A Natural Sanctuary, A Human Haven

From its thunderous ocean breakers crashing against rocky headlands and expansive sand beaches to its open grasslands, brushy hillsides, and forested ridges, Point Reyes offers visitors over 1500 species of plants and animals to discover. Home to several cultures over thousands of years, the Seashore preserves a tapestry of stories and interactions of people. Point Reyes awaits your exploration.

Many plump, gray elephant seal pups packed side-by-side on a sandy beach.

Viewing Elephant Seals

While some elephant seals may be present on any given day of the year, the greatest number of seals haul out on park beaches December–March.

Two kids petting a horse atop which is a smiling park ranger.

Park Programs and Events

Get to know your Seashore by going to a ranger program or attending one of these special events!

A park volunteer with blond hair talks to a father and son at a visitor center desk.

Start Your Visit Here

Stop by one of our three visitor centers to grab some maps, learn about the park and plan your visit with park staff!

Three people hike along a dirt path through coastal grasslands under a blue partly cloudy sky.

Where Can I Hike?

Hiking opportunities in Point Reyes are seemingly endless. Use this guide to search for hikes by time, habitat or location.

Waves wash in from the right onto a sandy beach. A forested ridge rises in the distance.

Have a Beach Day!

Point Reyes National Seashore contains ~80 miles of shoreline, including dozens of miles of sandy beach which park visitors may explore.

A family of seven sits around a picnic table in a campsite with a tent and food storage locker.

Campgrounds of Point Reyes

Point Reyes National Seashore has four backcountry campgrounds. Camping is also permitted on some beaches along Tomales Bay's west side.

A young person wearing a variety of traditional beads and shells.

Coast Miwok Culture, Heritage & Craft

Learn more about the peoples who have called this area home for thousands of years.

Black and white photograph of concrete stairs leading down to a cliffside lighthouse.

Point Reyes: Then and Now

Point Reyes National Seashore has changed a lot; both in it's sixty years as a National Park, and in it's long history prior.

A group of visitors watching for gray whales.

Watch for Whales at Point Reyes

Gray whales migrate past Point Reyes from December through May and can frequently be seen from the Lighthouse and Chimney Rock areas.

A 40-foot-tall waterfall cascades over coastal bluffs on the right onto a sandy ocean beach.

Alamere Falls

A 13-mile minimum round-trip hike is required to safely visit this coastal waterfall. Please respect the Wilderness and Leave No Trace.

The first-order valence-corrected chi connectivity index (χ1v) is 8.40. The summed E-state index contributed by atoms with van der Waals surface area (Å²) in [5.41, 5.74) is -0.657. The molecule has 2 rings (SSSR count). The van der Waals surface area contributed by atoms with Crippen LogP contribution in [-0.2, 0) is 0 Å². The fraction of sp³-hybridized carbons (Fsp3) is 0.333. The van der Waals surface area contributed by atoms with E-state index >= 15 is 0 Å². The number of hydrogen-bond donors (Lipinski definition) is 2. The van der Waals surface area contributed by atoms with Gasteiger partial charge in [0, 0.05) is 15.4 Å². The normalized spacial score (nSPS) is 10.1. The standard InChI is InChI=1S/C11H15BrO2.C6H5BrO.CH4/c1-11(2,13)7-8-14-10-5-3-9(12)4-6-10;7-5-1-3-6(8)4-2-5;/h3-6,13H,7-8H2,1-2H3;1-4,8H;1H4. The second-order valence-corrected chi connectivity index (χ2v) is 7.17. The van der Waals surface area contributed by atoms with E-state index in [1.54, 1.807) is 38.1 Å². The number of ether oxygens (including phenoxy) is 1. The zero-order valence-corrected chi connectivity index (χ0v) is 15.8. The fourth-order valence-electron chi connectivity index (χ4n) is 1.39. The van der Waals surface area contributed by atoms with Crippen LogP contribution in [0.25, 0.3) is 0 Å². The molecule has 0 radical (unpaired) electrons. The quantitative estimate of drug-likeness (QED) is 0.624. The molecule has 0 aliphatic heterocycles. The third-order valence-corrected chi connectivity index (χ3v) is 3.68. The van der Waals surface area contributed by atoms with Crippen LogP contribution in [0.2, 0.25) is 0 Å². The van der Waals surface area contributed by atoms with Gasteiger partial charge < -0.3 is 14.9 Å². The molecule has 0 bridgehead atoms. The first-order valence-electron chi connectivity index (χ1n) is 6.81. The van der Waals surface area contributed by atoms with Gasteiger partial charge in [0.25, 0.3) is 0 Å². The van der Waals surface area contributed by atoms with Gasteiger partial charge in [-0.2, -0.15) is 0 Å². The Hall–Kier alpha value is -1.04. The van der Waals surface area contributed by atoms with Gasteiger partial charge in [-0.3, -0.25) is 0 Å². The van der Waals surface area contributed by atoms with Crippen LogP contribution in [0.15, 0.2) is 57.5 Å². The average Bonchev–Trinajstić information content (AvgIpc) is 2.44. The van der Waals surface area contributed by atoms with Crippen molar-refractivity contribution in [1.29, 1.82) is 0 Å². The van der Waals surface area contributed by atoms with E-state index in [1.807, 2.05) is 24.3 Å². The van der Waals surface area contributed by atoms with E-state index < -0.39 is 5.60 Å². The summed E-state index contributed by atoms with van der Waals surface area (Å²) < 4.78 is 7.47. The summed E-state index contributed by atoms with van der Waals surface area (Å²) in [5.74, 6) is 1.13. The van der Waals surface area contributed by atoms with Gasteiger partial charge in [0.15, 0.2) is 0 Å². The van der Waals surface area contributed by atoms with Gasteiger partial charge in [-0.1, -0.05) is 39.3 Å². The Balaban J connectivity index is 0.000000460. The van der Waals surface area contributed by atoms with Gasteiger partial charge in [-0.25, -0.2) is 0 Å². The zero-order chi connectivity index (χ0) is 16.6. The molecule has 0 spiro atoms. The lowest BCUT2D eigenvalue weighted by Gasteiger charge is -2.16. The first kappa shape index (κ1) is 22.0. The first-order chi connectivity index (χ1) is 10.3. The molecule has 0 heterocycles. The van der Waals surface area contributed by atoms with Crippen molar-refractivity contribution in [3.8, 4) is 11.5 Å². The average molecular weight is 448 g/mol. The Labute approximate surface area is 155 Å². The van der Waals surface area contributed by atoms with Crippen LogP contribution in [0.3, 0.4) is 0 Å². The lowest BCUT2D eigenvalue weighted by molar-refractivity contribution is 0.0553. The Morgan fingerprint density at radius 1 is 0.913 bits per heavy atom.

A man carrying a young child walks a dog on a sandy beach.

Where Can I Walk My Dog at Point Reyes?

Pets are welcome on only a few trails and beaches at Point Reyes. Pets must be on a 6-foot or shorter leash at all times.

Eleven men in suits look on as a man seated at a presidential desk hands his pen to the man behind.

A Bright Star in the Conservation Galaxy

Learn about the variety of people who rallied together to protect their vision for a National Seashore from fast-encroaching development.

An aerial photo of a long green peninsula of land, with steep cliffsides and sandy beaches.

Tomales Point Area Plan

The NPS has initiated a public planning process for the Tomales Point area. The 30-day civic engagement comment period ended on May 9, 2022.

A bull tule elk flanked by two female elk.

Tomales Point Tule Elk Reserve Update

Check out our FAQ on the tule elk at Tomales Point.

Spaletta (C) Ranch with the Point Reyes Headlands in the background.

General Management Plan Amendment

Two-year interim leases for beef and dairy ranching are now posted.

Last updated: January 8, 2023

Park footer

Contact Info

Mailing Address:

1 Bear Valley Road
Point Reyes Station , CA 94956

Phone:

415-464-5100
This number will initially be answered by an automated attendant, from which one can opt to access a name directory, listen to recorded information about the park (i.e., directions to the park; visitor center hours of operation; fire danger information; wildlife updates; ranger-led programs; seasonal events; etc.), or speak with a ranger. Please note that if you are calling between 4:30 pm and 10 am, park staff may not be available to answer your call.

Contact Us

Stay Connected